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Breast Feeding Your Infant

For many, the decision on how they plan to feed their baby is far from easy to make.  Many expectant parents will know, and have known forever, how they plan to feed their babies once they arrive.  Yet for others, the decision is far from straightforward.  Our resident midwife, Louise Broadbridge, from Let’s Talk Birth and Baby, is a big fan of both breast and formula feeding believing that the choice is as individual as falling snowflakes as no two parents have the same circumstances.  In her own words, “I have two children and I breastfed the first for three weeks and then switched to formula and then four years later, breastfed my second baby until she was 2 years of age.  What is important to note is that both decisions were right for me and my family at the time.”  She also adds that both are happy and healthy children.

Breastfeeding lady with brown hair

However, you plan to feed your baby, preparation is key.  With formula feeding you will need to get all your ducks in a row and arm yourself with the necessary paraphernalia such as sterilising equipment, formula and bottles.  Over the years guidance on the best way to prepare bottles has changed, so, for the latest advice, having a read of the NHS advice page will get you off to a great start.

If you are planning to breastfeed the advice is similar because you will find certain products very useful - especially in the early days.  Breast pads, nipple cream, nursing bras, muslin cloths are all designed to make your breastfeeding days more comfortable and manageable.  However, Louise also stresses the importance of a little bit of homework before your baby arrives.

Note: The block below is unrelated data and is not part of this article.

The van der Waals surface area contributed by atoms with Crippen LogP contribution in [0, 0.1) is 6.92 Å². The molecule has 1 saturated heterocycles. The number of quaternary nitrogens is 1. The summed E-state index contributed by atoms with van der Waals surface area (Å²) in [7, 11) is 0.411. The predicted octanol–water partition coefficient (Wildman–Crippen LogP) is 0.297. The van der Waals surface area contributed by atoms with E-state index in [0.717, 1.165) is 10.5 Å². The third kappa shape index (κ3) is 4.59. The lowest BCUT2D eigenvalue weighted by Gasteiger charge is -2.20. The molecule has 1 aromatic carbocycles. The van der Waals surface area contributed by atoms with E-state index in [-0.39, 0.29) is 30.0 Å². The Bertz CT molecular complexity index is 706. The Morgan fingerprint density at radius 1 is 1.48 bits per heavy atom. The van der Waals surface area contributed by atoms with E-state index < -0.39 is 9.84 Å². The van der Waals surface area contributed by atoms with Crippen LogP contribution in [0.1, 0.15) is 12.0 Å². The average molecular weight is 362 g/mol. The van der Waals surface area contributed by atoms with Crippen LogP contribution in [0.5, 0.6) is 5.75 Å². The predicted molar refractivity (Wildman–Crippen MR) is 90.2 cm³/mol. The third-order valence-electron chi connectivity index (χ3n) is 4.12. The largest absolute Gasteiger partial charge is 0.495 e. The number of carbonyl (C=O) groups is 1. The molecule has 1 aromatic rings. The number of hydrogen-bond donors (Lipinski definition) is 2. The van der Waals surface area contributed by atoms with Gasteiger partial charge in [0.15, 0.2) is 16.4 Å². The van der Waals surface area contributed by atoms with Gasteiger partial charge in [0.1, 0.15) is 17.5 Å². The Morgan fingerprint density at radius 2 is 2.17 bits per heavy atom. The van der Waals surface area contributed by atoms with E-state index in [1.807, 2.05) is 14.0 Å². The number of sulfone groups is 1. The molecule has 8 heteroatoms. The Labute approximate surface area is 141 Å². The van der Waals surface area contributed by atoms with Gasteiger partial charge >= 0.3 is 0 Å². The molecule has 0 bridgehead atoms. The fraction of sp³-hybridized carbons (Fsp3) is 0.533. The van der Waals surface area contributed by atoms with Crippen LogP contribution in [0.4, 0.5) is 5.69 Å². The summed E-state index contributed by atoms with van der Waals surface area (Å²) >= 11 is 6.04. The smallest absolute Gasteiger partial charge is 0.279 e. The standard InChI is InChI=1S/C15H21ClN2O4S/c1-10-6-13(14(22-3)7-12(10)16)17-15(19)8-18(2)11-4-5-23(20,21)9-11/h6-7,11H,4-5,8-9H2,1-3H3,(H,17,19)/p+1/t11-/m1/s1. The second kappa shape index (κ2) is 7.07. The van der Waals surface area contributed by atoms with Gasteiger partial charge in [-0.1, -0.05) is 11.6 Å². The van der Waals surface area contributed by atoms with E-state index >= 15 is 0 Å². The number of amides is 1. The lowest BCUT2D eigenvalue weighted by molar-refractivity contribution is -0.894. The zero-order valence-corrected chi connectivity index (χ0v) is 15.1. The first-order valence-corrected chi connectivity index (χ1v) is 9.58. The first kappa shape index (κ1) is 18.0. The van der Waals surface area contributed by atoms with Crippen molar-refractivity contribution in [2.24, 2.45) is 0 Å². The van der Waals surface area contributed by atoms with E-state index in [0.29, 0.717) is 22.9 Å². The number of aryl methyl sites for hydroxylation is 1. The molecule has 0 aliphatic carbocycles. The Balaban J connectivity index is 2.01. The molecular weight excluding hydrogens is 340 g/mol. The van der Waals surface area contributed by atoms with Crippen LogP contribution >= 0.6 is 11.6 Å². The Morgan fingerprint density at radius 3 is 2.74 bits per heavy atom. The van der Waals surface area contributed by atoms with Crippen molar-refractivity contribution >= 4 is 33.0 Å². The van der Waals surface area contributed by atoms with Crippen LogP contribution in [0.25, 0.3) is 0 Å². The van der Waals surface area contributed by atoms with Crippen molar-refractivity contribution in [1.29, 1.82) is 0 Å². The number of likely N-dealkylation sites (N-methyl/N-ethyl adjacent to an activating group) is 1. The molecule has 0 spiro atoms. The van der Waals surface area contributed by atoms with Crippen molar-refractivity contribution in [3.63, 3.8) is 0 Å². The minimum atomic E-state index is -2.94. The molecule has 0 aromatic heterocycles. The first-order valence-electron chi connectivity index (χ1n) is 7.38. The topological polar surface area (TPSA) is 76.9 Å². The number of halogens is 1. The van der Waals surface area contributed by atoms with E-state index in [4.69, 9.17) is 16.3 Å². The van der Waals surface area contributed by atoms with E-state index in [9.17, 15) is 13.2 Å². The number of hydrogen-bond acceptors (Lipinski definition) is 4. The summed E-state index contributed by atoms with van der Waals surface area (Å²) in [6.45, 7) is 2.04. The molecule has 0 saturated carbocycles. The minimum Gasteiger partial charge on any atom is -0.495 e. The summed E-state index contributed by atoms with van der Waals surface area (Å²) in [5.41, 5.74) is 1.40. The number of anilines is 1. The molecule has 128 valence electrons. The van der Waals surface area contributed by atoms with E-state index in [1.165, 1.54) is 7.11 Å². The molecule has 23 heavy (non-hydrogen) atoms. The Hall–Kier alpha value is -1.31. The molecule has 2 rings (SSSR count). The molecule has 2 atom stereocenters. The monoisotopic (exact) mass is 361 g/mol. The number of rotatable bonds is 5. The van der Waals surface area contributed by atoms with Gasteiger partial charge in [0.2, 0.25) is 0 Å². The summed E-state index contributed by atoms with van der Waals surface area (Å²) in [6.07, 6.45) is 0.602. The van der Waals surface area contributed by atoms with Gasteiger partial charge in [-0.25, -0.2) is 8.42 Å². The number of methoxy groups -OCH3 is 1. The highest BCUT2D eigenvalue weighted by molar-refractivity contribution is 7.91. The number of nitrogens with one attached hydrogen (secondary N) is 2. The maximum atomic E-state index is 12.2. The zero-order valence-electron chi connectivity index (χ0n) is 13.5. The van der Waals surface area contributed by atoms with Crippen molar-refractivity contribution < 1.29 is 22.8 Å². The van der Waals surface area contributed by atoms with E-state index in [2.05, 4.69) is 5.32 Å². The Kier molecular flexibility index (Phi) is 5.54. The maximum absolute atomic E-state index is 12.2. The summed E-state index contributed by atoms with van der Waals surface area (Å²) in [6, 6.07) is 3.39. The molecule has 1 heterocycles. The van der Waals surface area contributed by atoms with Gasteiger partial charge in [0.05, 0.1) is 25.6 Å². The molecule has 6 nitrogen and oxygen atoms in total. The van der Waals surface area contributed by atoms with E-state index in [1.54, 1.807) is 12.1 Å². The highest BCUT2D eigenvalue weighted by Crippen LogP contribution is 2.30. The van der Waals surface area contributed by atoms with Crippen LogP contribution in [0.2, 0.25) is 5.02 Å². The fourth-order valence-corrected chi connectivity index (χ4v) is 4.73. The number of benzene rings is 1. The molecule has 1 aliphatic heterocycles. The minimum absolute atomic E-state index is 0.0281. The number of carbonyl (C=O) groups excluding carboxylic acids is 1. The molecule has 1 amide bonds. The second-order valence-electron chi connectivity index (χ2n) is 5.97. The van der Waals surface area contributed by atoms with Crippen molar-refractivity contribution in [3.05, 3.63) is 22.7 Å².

“One of the main reasons women report having such a miserable time breastfeeding is due to a lack of understanding of the physiology of breast milk production.  Through no fault of their own women can easily mistake the natural timetable of events for poor milk supply and, worrying that their baby is not getting what it needs, provide supplements of formula.  This in turn can really impact milk supply and the worry of low volume becomes a self fulfilling prophecy.”

Louise is also a massive fan of Colostrum Harvesting and explained in a recent interview that this preparation, although not essential, can help in the early weeks to calm the anxiety of new parents and provide an alternative to formula top ups.  Collecting and storing colostrum can start from 37 weeks (not before as it is proven that nipple stimulation can promote contractions).  Once collected the colostrum can be stored in a clean freezer bag for use later on.


If you would like to learn more about both breast and formula feeding in preparation for the arrival of your baby why not sign up to Louise’s 5 Star Google rated Infant Feeding class where she will really get you ready for however you choose to feed your baby.